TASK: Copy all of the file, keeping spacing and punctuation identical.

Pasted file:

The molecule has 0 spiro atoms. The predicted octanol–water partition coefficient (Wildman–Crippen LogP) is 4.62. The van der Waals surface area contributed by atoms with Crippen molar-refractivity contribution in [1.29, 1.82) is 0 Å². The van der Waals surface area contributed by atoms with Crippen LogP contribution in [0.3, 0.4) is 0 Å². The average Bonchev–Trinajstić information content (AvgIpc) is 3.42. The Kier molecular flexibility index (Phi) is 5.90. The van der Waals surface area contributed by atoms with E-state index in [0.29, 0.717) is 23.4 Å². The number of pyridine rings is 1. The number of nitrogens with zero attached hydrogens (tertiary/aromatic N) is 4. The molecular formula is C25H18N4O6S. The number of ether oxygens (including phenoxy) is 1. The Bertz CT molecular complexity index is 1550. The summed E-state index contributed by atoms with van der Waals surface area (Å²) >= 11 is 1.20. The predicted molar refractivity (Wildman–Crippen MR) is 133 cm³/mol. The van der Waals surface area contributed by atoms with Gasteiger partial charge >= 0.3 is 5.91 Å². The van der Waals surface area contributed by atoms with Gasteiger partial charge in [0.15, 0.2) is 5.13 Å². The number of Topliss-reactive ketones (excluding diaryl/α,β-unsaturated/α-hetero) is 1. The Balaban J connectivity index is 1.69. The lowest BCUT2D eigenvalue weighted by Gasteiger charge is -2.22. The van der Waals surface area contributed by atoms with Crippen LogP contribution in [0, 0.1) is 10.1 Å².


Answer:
The molecule has 0 spiro atoms. The predicted octanol–water partition coefficient (Wildman–Crippen LogP) is 4.62. The van der Waals surface area contributed by atoms with Crippen molar-refractivity contribution in [1.29, 1.82) is 0 Å². The van der Waals surface area contributed by atoms with Crippen LogP contribution in [0.3, 0.4) is 0 Å². The average Bonchev–Trinajstić information content (AvgIpc) is 3.42. The Kier molecular flexibility index (Phi) is 5.90. The van der Waals surface area contributed by atoms with E-state index in [0.29, 0.717) is 23.4 Å². The number of pyridine rings is 1. The number of nitrogens with zero attached hydrogens (tertiary/aromatic N) is 4. The molecular formula is C25H18N4O6S. The number of ether oxygens (including phenoxy) is 1. The Bertz CT molecular complexity index is 1550. The summed E-state index contributed by atoms with van der Waals surface area (Å²) >= 11 is 1.20. The predicted molar refractivity (Wildman–Crippen MR) is 133 cm³/mol. The van der Waals surface area contributed by atoms with Gasteiger partial charge >= 0.3 is 5.91 Å². The van der Waals surface area contributed by atoms with Gasteiger partial charge in [0.15, 0.2) is 5.13 Å². The number of Topliss-reactive ketones (excluding diaryl/α,β-unsaturated/α-hetero) is 1. The Balaban J connectivity index is 1.69. The lowest BCUT2D eigenvalue weighted by Gasteiger charge is -2.22. The van der Waals surface area contributed by atoms with Crippen LogP contribution in [0, 0.1) is 10.1 Å².